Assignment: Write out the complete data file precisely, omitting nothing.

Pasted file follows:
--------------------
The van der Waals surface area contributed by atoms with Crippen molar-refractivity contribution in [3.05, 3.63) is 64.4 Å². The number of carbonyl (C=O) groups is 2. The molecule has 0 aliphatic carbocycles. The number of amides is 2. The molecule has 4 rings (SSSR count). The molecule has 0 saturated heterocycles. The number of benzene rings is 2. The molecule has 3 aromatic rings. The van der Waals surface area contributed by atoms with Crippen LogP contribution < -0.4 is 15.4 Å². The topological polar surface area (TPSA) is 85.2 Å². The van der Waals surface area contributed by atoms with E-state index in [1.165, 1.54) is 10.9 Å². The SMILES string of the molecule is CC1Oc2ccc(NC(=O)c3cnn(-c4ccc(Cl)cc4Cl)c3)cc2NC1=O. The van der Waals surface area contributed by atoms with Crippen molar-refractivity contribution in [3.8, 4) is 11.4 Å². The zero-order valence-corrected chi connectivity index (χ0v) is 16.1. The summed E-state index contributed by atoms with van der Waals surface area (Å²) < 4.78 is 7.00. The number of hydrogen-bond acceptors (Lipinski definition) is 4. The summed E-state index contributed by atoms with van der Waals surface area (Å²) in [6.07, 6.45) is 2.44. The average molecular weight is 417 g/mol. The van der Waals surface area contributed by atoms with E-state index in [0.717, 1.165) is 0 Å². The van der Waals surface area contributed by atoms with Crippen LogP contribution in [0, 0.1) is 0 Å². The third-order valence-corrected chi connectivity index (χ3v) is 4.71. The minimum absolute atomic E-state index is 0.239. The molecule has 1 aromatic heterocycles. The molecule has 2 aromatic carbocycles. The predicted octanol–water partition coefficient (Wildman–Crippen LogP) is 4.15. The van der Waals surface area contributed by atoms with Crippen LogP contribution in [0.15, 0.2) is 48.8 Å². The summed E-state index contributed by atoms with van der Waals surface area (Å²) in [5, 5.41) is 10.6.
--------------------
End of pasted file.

The van der Waals surface area contributed by atoms with Crippen molar-refractivity contribution in [3.05, 3.63) is 64.4 Å². The number of carbonyl (C=O) groups is 2. The molecule has 0 aliphatic carbocycles. The number of amides is 2. The molecule has 4 rings (SSSR count). The molecule has 0 saturated heterocycles. The number of benzene rings is 2. The molecule has 3 aromatic rings. The van der Waals surface area contributed by atoms with Crippen LogP contribution < -0.4 is 15.4 Å². The topological polar surface area (TPSA) is 85.2 Å². The van der Waals surface area contributed by atoms with E-state index in [1.165, 1.54) is 10.9 Å². The SMILES string of the molecule is CC1Oc2ccc(NC(=O)c3cnn(-c4ccc(Cl)cc4Cl)c3)cc2NC1=O. The van der Waals surface area contributed by atoms with Crippen molar-refractivity contribution in [3.8, 4) is 11.4 Å². The zero-order valence-corrected chi connectivity index (χ0v) is 16.1. The summed E-state index contributed by atoms with van der Waals surface area (Å²) < 4.78 is 7.00. The number of hydrogen-bond acceptors (Lipinski definition) is 4. The summed E-state index contributed by atoms with van der Waals surface area (Å²) in [6.07, 6.45) is 2.44. The average molecular weight is 417 g/mol. The van der Waals surface area contributed by atoms with E-state index in [0.717, 1.165) is 0 Å². The van der Waals surface area contributed by atoms with Crippen LogP contribution in [0, 0.1) is 0 Å². The third-order valence-corrected chi connectivity index (χ3v) is 4.71. The minimum absolute atomic E-state index is 0.239. The molecule has 1 aromatic heterocycles. The molecule has 2 aromatic carbocycles. The predicted octanol–water partition coefficient (Wildman–Crippen LogP) is 4.15. The van der Waals surface area contributed by atoms with Crippen LogP contribution in [0.15, 0.2) is 48.8 Å². The summed E-state index contributed by atoms with van der Waals surface area (Å²) in [5, 5.41) is 10.6.